Children Eat HALF Of Their Daily Sugar Intake Before School


New data has revealed that children eat half of their daily sugar intake before 9am. Make sure you know how much of the sweet stuff is in their cereal with this handy sugar chart.

The popularity of sugary breakfasts means that the nation's children are consuming half of their daily sugar allowance before they even start school. 

According to Public Health England (PHE), the average English child eats the equivalent of three cubes of sugar (11g) every morning for breakfast. 

Read more: Sugar Shocker: Are Breakfast Biscuits REALLY The Healthy Option

School children eating breakfast
Sugary cereals and fruit juices are to blame for children's high sugar intake. Picture | iStock 

Sugary cereals, fruit juice and some spreads are to blame, according to the health body's new Change4Life campaign.

The recommended daily maximum is five cubes of sugar for four to six-year-olds and six cubes for seven to 10-year-olds, but the new figures suggest that children are consuming three times that. 

Even though breakfast is the most important meal of the day, we all struggle finding a healthier option that also keeps our hunger locked up, particularly when it comes to our children.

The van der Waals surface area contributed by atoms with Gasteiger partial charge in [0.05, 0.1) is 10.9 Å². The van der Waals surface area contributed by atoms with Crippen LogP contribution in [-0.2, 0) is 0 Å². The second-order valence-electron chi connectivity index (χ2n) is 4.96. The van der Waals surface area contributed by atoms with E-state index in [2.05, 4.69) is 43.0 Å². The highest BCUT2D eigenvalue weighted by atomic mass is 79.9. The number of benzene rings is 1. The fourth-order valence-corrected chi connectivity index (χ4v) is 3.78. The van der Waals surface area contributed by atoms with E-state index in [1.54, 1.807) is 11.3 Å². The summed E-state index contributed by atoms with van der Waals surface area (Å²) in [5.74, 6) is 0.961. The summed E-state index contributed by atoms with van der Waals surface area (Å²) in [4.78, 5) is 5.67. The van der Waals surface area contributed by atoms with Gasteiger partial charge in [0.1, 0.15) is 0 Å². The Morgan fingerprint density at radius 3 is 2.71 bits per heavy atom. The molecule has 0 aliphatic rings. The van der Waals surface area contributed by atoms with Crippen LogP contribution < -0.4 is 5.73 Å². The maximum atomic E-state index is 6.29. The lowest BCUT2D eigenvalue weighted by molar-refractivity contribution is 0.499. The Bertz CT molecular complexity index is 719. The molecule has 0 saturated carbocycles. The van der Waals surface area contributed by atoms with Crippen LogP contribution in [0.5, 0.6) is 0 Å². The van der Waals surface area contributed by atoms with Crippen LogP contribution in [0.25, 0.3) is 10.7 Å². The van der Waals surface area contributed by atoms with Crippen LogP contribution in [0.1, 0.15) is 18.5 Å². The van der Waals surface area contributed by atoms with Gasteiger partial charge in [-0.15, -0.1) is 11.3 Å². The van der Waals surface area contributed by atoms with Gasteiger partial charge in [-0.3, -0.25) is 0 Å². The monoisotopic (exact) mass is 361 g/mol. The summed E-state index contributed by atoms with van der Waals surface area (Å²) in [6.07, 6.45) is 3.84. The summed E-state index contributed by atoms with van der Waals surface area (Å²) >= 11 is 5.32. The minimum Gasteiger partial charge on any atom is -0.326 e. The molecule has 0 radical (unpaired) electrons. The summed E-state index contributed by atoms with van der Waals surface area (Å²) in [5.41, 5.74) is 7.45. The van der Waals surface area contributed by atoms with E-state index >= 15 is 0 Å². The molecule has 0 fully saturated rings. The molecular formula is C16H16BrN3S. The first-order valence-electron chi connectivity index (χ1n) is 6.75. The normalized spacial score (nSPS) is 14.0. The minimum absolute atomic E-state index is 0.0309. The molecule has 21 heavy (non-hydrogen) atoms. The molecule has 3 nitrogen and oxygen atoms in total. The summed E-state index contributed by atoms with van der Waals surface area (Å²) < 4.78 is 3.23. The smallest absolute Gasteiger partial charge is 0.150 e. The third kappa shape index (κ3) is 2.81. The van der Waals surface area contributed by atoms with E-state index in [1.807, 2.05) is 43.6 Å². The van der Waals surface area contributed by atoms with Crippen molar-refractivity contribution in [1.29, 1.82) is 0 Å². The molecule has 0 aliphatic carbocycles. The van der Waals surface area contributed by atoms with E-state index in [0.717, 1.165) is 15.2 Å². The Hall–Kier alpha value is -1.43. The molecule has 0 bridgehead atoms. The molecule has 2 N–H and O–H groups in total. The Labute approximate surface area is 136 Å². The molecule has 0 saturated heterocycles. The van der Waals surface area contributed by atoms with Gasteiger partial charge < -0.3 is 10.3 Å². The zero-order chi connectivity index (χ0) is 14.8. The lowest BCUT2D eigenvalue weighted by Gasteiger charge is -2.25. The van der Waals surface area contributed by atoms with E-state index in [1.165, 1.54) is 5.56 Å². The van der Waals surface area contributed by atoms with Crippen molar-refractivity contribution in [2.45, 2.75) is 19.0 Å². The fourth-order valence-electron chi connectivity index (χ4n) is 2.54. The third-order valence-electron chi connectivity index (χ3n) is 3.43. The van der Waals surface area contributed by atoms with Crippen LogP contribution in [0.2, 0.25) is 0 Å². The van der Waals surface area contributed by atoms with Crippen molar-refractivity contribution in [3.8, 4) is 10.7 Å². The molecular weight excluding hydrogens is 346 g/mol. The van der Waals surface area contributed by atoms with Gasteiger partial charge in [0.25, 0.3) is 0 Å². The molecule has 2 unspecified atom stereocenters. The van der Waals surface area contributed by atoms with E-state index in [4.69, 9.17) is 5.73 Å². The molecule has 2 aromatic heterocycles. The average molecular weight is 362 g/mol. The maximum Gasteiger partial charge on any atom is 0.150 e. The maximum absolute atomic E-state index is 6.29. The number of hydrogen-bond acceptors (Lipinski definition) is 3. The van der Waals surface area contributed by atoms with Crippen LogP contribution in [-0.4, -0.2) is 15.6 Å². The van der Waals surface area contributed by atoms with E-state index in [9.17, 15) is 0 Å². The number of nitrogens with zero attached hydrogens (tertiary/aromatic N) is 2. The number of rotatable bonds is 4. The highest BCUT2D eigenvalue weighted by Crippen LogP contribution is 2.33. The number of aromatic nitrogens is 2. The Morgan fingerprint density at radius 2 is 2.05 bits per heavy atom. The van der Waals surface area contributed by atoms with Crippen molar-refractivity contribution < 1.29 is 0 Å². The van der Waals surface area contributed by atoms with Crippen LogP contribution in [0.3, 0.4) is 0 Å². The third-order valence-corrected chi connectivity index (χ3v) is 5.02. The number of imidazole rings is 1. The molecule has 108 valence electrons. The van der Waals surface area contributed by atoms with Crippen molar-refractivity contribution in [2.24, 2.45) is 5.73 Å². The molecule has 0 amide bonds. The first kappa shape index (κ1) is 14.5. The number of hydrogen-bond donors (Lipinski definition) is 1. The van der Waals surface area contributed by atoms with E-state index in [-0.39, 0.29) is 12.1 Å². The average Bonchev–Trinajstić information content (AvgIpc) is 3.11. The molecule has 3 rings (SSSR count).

how much sugar is in your cereal? Infographic

Use this chart to find out how much sugar is in a recommended 30g portion. Picture | Heart

PHE said that it has launched a free new app - Be Food Smart - which helps highlight how much sugar, saturated fat and salt can be found in everyday food and drink that children consume.

The app works by scanning the barcode of a product so parents can make healthy choices as they shop.

Dr Alison Tedstone, chief nutritionist at Public Health England, said: "Children have far too much sugar, and a lot of it is before their first lesson of the day.

"It's crucial for children to have a healthy breakfast, but we know the mornings in a busy household can be fraught.

"That's why we've developed our Be Food Smart App, taking some of the pressure off parents and helping them to choose healthier food and drink options for their children."